An embattled Theresa May vowed to fight on as UK Prime Minister Thursday in the face of intense opposition to her troubled Brexit deal, facing down a wave of resignations and demands for her to step down as leader.
In a defiant statement at 10 Downing Street, May said her Brexit deal -- which has attracted intense criticism from all sides -- was in the national interest and made it clear that she had no intention of stepping aside.
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"I believe with every fiber of my being that the course I have set out is the right one for our country and all our people," she said.
Her statement came after seven members of her government resigned, declaring they could not support the draft Brexit agreement she had struck with the European Union this week. Conservative MPs lined up to declare that they had submitted letters to party officials demanding a vote of confidence in her leadership.
In the face of this wall of opposition, May stood firm. "I do not judge harshly those of my colleagues who seek to do the same for to reach a different conclusion, they must do what they believe to be right. Just as I do, I'm sorry that they've chosen to leave the government and I thank them for their service," she said.
Brexit Secretary Dominic Raab, who has been leading Brexit negotiations with the EU, was the first Cabinet minister to quit, followed quickly by Brexit-backing Work and Pensions Secretary Esther McVey. Two junior ministers, two ministerial aides and a vice-chair of the Conservative Party also resigned.
Asked whether she was prepared to risk a split in her government as divisions in her party mount, May said that she felt MPs would honor the will of the British people when it came down to a vote.
"MPs have been debating how best to deliver on the result of the referendum ever since the result of the referendum took place in 2016. And there's been much criticism in that time of the government's approach," May said.
"But one simple fact remains and that is that nobody has produced any alternative proposal which both delivers on the referendum and also ensures that there's no hard border between Northern Ireland and Ireland," she added.
While she said she shared some concerns about the details of the backstop agreement, an inescapable fact remains: there is no deal which can be agreed with the European Union that doesn't involve an insurance policy against a return to the borders of the past in Northern Ireland.
The European Union wants the UK to agree a "backstop" or fallback position that would ensure an open border between Northern Ireland, which will be outside the EU, and the Republic of Ireland, which will remain an EU member state.
Earlier, May had endured a grueling appearance in the House of Commons as she sought to defend the deal agreed by her Cabinet just a day earlier. During a three-hour debate, May faced sustained opposition from all sides.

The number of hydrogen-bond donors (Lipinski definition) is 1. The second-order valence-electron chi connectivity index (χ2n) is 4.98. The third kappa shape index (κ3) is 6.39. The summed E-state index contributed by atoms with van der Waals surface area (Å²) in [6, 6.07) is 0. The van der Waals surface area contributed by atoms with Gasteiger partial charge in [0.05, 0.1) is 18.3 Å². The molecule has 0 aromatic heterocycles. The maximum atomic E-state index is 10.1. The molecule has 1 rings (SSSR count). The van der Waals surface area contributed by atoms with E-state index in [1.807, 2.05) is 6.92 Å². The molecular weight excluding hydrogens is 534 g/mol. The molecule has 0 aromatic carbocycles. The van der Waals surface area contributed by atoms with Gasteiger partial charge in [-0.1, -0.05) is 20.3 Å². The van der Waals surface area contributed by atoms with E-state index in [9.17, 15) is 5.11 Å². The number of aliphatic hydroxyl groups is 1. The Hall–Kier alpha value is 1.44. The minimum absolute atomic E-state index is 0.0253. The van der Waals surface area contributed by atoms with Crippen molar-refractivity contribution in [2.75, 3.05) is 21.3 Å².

Labour Party leader Jeremy Corbyn slammed what he called a "botched" and "half-baked" deal, saying it "represents a huge and damaging failure" on the part of a government "in chaos."
"The government simply cannot put to Parliament this half-baked deal that both the Brexit Secretary and his predecessor have rejected," he said.
Nigel Dodds, deputy leader of Northern Ireland's Democratic Unionist Party -- which May relies on to prop up her minority government -- was also damning in his assessment of the deal, saying the Prime Minister "clearly doesn't listen."
Meanwhile, Conservative MP Jacob Rees-Mogg, who heads the influential pro-Brexit European Research Group, openly asked May why he should not demand her resignation.
He said May had pledged that the UK would leave the Customs Union, that she would maintain the integrity of the UK and that it would leave the jurisdiction of the European Court of Justice -- but that the deal did none of those things.
May had barely left the chamber when Rees-Mogg announced publicly that he was submitting a letter of no-confidence in May -- essentially an open call for the Prime Minister's own party to unseat her. A chorus of other Brexiteers have joined Rees-Mogg in calling for a vote of no-confidence.
If 48 such letters are sent to Graham Brady, the party official who represents the interests of Conservative MPs, a leadership contest would be triggered.
But in order to actually defeat May, her opponents would require 159 Conservative MPs from a total of 316 to vote against her in a simple majority vote.
Asked Thursday evening whether she would fight a confidence vote, May swiped at her critics, saying her draft deal was in the national interest, not her own political interest.
"Leadership is about taking the right decisions, not the easy ones," May said.
"As Prime Minister my job is to bring back a deal that delivers on the vote of the British people. I believe this is a deal which does deliver that, which is in the national interest and am I going to see this through."